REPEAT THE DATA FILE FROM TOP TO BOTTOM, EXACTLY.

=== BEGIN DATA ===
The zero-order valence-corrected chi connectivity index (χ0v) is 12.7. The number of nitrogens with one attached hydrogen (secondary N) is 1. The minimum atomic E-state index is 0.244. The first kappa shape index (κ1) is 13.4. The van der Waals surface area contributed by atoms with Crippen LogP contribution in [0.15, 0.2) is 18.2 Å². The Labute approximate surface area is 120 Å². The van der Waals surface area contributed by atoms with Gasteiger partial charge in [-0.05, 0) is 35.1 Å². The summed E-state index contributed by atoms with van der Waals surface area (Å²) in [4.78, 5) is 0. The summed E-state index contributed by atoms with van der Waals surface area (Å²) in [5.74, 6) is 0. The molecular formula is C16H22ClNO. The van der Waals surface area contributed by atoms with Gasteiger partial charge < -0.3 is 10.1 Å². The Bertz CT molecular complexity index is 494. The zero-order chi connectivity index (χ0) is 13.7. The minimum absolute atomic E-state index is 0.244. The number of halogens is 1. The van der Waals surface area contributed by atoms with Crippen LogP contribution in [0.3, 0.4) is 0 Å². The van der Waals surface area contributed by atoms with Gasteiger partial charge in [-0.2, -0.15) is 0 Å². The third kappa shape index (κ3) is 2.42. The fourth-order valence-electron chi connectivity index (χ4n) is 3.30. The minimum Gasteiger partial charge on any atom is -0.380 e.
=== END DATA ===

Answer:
The zero-order valence-corrected chi connectivity index (χ0v) is 12.7. The number of nitrogens with one attached hydrogen (secondary N) is 1. The minimum atomic E-state index is 0.244. The first kappa shape index (κ1) is 13.4. The van der Waals surface area contributed by atoms with Crippen LogP contribution in [0.15, 0.2) is 18.2 Å². The Labute approximate surface area is 120 Å². The van der Waals surface area contributed by atoms with Gasteiger partial charge in [-0.05, 0) is 35.1 Å². The summed E-state index contributed by atoms with van der Waals surface area (Å²) in [4.78, 5) is 0. The summed E-state index contributed by atoms with van der Waals surface area (Å²) in [5.74, 6) is 0. The molecular formula is C16H22ClNO. The van der Waals surface area contributed by atoms with Gasteiger partial charge < -0.3 is 10.1 Å². The Bertz CT molecular complexity index is 494. The zero-order chi connectivity index (χ0) is 13.7. The minimum absolute atomic E-state index is 0.244. The number of halogens is 1. The van der Waals surface area contributed by atoms with Crippen LogP contribution in [0.3, 0.4) is 0 Å². The van der Waals surface area contributed by atoms with Gasteiger partial charge in [-0.2, -0.15) is 0 Å². The third kappa shape index (κ3) is 2.42. The fourth-order valence-electron chi connectivity index (χ4n) is 3.30. The minimum Gasteiger partial charge on any atom is -0.380 e.